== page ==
Being able to manual a mountain bike is an incredible tool to have on the trail. By lifting the front tire up and rolling forward, you are able to keep momentum and speed through sections while also gaining control when done correctly. Especially on rollers and downhill technical sections, you can actually make the trail smoother, faster and safer by applying this technique.
In this video, you get to hang out with Santa Cruz Syndicate World Cup Champion Steve Peat and dirt jumper Blake Samson as they take you through how to do a manual on your mountain bike. This is part of a new series of videos by Bike Riders United. To submit suggestions for skills you want covered, head over to the Mercedes-Benz Vito Sport Facebook page.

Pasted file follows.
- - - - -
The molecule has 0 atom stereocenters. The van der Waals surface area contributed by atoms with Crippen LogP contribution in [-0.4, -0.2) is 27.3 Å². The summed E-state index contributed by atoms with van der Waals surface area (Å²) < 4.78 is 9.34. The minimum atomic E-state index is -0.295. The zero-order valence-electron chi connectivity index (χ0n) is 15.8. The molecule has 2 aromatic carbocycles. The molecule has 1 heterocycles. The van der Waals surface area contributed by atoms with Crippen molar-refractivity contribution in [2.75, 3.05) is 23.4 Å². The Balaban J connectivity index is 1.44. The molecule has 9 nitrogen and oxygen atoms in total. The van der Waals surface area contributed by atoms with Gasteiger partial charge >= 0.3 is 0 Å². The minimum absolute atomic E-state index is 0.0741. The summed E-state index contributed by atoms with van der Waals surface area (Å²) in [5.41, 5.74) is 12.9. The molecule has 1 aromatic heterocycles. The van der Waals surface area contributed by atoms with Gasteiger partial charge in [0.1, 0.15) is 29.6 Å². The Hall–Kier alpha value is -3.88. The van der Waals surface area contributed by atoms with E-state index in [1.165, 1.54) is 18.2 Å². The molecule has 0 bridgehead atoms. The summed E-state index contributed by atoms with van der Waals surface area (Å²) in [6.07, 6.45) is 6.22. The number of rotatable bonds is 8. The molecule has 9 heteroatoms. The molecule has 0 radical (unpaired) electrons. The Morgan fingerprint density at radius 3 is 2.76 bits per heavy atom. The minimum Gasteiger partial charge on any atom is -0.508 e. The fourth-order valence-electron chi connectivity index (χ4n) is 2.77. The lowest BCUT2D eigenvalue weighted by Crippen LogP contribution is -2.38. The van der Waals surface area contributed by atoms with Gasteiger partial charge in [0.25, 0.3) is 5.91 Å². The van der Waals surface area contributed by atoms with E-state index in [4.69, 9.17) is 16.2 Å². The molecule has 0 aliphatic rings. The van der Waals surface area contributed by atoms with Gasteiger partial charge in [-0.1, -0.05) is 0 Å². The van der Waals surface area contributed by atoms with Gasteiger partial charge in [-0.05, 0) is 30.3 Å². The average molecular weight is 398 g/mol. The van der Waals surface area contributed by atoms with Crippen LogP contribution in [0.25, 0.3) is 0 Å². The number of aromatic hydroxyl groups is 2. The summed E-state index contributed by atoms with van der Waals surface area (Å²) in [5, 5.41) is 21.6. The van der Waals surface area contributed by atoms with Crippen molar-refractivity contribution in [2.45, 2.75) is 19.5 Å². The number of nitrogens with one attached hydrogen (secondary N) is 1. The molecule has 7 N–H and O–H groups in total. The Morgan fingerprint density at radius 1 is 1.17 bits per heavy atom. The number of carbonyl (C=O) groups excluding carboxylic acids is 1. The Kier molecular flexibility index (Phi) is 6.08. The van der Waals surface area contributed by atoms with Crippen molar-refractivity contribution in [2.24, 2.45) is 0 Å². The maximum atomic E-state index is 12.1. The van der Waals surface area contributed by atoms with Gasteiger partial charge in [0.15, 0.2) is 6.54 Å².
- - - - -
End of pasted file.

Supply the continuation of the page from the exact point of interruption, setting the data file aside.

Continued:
As mountain and road bikers, we do many things very well. We find excuses why we have to ride this weekend, we find justifications for why that new high end part will improve our skills and we even use riding as an excuse to eat more food.
But…one of the things I have found that bikers typically do not do enough of is stretching and core workouts (I am really guilty of this one). Cycling in general does a great job of working out the lower half of our bodies and keeping our hearts in great shape. It generally does nothing to improve your core strength or overall muscle health in regards to flexibility. These are secondary operations of your body while you are on the bike, so while they are essential to faster, safer riding, they are not worked out appropriately to actually see improvement over time.